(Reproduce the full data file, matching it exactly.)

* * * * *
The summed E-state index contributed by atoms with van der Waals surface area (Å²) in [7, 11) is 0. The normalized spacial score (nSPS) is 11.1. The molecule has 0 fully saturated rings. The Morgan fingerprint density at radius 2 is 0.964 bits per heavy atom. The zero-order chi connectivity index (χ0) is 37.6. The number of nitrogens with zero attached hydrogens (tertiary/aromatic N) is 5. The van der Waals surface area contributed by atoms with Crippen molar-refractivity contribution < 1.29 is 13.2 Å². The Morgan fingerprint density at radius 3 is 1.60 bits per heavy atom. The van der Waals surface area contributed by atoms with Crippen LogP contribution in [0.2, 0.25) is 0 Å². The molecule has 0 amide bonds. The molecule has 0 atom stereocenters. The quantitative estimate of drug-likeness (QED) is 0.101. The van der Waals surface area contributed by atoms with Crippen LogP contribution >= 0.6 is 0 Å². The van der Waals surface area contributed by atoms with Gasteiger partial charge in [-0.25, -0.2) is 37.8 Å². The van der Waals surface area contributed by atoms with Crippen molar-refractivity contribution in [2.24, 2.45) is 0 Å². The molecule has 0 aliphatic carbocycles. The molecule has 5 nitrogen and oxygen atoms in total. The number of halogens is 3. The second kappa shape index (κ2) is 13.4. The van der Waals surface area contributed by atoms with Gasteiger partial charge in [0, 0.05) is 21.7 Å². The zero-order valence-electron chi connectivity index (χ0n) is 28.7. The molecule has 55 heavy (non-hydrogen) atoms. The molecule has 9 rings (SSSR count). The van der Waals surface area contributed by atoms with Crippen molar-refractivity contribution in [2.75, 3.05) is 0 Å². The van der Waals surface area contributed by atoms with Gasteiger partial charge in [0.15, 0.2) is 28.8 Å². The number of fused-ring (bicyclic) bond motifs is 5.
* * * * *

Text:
The summed E-state index contributed by atoms with van der Waals surface area (Å²) in [7, 11) is 0. The normalized spacial score (nSPS) is 11.1. The molecule has 0 fully saturated rings. The Morgan fingerprint density at radius 2 is 0.964 bits per heavy atom. The zero-order chi connectivity index (χ0) is 37.6. The number of nitrogens with zero attached hydrogens (tertiary/aromatic N) is 5. The van der Waals surface area contributed by atoms with Crippen molar-refractivity contribution < 1.29 is 13.2 Å². The Morgan fingerprint density at radius 3 is 1.60 bits per heavy atom. The van der Waals surface area contributed by atoms with Crippen LogP contribution in [0.2, 0.25) is 0 Å². The molecule has 0 amide bonds. The molecule has 0 atom stereocenters. The quantitative estimate of drug-likeness (QED) is 0.101. The van der Waals surface area contributed by atoms with Crippen LogP contribution >= 0.6 is 0 Å². The van der Waals surface area contributed by atoms with Gasteiger partial charge in [-0.25, -0.2) is 37.8 Å². The van der Waals surface area contributed by atoms with Crippen molar-refractivity contribution in [2.24, 2.45) is 0 Å². The molecule has 0 aliphatic carbocycles. The molecule has 5 nitrogen and oxygen atoms in total. The number of halogens is 3. The second kappa shape index (κ2) is 13.4. The van der Waals surface area contributed by atoms with Gasteiger partial charge in [0, 0.05) is 21.7 Å². The zero-order valence-electron chi connectivity index (χ0n) is 28.7. The molecule has 55 heavy (non-hydrogen) atoms. The molecule has 9 rings (SSSR count). The van der Waals surface area contributed by atoms with Crippen molar-refractivity contribution in [2.75, 3.05) is 0 Å². The van der Waals surface area contributed by atoms with Gasteiger partial charge in [0.15, 0.2) is 28.8 Å². The number of fused-ring (bicyclic) bond motifs is 5.